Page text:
A closer look at the Fed’s dovish dissenter
By Brad Plumer,
Don’t expect more help from the Federal Reserve — at least not for the time being. In recent weeks, there had been talk among Fed watchers that the central bank might try to jolt the economy further by, say, buying up mortgage-backed securities to support the government’s big refinancing push. But earlier this afternoon, the Fed voted to stay put for now, arguing that the economy had “strengthened somewhat” of late.
So who is Charles Evans? In recent months, he’s been one of the loudest advocates of more monetary stimulus from the Fed. Back in September, for instance, he was arguing that the central bank was much too obsessed with fighting inflation and failing to live up to its dual mandate:
Suppose we faced a very different economic environment: Imagine that inflation was running at 5 percent against our inflation objective of 2 percent. Is there a doubt that any central banker worth their salt would be reacting strongly to fight this high inflation rate? No, there isn’t any doubt. They would be acting as if their hair was on fire. We should be similarly energized about improving conditions in the labor market.
One point Evans has made is that if the Fed is going to stick with, say, a 2 percent inflation target, then it should be just as likely to overshoot the target (while pursuing higher growth) as undershoot. “I do not think that a temporary period of inflation above 2 percent is something to regard with horror,” he has said. “I do not see our 2 percent goal as a cap on inflation. Rather, it is a goal for the average rate of inflation over some period of time.” In practice, he said, the Fed tends to treat its inflation target as a ceiling, and hence is more likely to err on the side of lower growth.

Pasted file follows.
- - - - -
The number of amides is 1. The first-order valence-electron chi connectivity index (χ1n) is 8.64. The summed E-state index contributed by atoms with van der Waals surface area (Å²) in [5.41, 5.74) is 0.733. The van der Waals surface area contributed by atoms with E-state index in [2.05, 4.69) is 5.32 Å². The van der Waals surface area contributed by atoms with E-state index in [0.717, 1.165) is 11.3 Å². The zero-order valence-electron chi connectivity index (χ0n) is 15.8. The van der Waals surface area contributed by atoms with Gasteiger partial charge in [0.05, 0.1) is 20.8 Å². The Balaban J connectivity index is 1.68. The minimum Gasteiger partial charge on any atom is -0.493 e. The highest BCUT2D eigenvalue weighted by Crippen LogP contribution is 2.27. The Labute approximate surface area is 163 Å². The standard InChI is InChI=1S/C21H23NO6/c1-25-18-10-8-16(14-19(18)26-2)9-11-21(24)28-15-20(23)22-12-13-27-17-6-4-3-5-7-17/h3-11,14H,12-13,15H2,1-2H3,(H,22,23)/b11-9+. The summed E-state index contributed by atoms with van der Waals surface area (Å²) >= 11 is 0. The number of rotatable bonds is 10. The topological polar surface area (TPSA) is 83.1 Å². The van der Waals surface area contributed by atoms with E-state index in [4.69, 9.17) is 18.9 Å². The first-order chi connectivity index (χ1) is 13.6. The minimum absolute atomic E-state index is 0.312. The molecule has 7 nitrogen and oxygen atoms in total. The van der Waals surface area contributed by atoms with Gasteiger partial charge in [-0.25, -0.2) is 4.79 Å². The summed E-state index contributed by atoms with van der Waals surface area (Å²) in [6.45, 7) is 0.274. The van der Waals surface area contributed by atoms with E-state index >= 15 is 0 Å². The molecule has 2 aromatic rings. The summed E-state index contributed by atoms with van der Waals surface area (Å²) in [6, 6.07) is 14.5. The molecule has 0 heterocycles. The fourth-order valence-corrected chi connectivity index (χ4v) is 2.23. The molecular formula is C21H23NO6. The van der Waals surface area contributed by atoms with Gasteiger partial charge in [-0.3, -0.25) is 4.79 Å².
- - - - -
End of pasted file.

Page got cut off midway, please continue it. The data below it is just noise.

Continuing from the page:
So what should the Fed do? Here’s an October speech from Evans, in which he argues that the Fed should commit to keeping short-term rates at zero “until either the unemployment rate goes below 7 percent or the outlook for inflation over the medium term goes above 3 percent.” The basic logic goes like this: As the economy starts recovering, it’s likely that we’ll see an uptick in inflation as a result (if, for example, younger workers start moving out of their parents’ houses and rents rise). Evans argues that the Fed should make clear it won’t hit the brakes just because prices are rising, at least not until we’re firmly back in recovery territory. For now, though, Evans still seems to be a minority voice in the bank.